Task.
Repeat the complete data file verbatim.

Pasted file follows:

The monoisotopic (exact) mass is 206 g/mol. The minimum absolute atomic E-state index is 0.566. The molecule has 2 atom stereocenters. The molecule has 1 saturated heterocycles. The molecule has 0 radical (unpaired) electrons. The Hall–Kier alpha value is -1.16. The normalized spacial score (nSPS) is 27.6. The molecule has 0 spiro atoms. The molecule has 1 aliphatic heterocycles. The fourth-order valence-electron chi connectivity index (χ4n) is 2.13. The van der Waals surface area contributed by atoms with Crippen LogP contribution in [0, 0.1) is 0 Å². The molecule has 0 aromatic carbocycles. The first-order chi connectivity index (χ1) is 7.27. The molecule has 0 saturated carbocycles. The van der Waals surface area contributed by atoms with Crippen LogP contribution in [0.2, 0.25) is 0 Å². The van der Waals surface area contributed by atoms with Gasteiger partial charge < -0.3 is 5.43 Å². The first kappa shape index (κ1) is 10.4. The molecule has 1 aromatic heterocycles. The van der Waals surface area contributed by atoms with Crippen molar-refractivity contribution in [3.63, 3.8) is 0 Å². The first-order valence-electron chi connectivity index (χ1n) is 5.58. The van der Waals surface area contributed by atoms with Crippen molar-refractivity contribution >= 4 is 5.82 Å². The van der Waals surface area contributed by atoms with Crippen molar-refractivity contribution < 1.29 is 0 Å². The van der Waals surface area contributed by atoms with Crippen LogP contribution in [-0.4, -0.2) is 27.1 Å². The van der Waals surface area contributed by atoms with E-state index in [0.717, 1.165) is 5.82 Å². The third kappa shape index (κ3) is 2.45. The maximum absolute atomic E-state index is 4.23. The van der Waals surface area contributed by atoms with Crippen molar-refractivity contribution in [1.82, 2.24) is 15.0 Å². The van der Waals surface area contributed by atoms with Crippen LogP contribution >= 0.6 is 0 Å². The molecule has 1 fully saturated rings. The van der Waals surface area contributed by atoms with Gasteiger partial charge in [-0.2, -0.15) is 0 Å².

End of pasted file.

The monoisotopic (exact) mass is 206 g/mol. The minimum absolute atomic E-state index is 0.566. The molecule has 2 atom stereocenters. The molecule has 1 saturated heterocycles. The molecule has 0 radical (unpaired) electrons. The Hall–Kier alpha value is -1.16. The normalized spacial score (nSPS) is 27.6. The molecule has 0 spiro atoms. The molecule has 1 aliphatic heterocycles. The fourth-order valence-electron chi connectivity index (χ4n) is 2.13. The van der Waals surface area contributed by atoms with Crippen LogP contribution in [0, 0.1) is 0 Å². The molecule has 0 aromatic carbocycles. The first-order chi connectivity index (χ1) is 7.27. The molecule has 0 saturated carbocycles. The van der Waals surface area contributed by atoms with Crippen LogP contribution in [0.2, 0.25) is 0 Å². The van der Waals surface area contributed by atoms with Gasteiger partial charge < -0.3 is 5.43 Å². The first kappa shape index (κ1) is 10.4. The molecule has 1 aromatic heterocycles. The van der Waals surface area contributed by atoms with Crippen molar-refractivity contribution in [3.63, 3.8) is 0 Å². The first-order valence-electron chi connectivity index (χ1n) is 5.58. The van der Waals surface area contributed by atoms with Crippen molar-refractivity contribution >= 4 is 5.82 Å². The van der Waals surface area contributed by atoms with Crippen molar-refractivity contribution < 1.29 is 0 Å². The van der Waals surface area contributed by atoms with Crippen LogP contribution in [-0.4, -0.2) is 27.1 Å². The van der Waals surface area contributed by atoms with E-state index in [0.717, 1.165) is 5.82 Å². The third kappa shape index (κ3) is 2.45. The maximum absolute atomic E-state index is 4.23. The van der Waals surface area contributed by atoms with Crippen molar-refractivity contribution in [1.82, 2.24) is 15.0 Å². The van der Waals surface area contributed by atoms with Crippen LogP contribution >= 0.6 is 0 Å². The molecule has 1 fully saturated rings. The van der Waals surface area contributed by atoms with Gasteiger partial charge in [-0.2, -0.15) is 0 Å².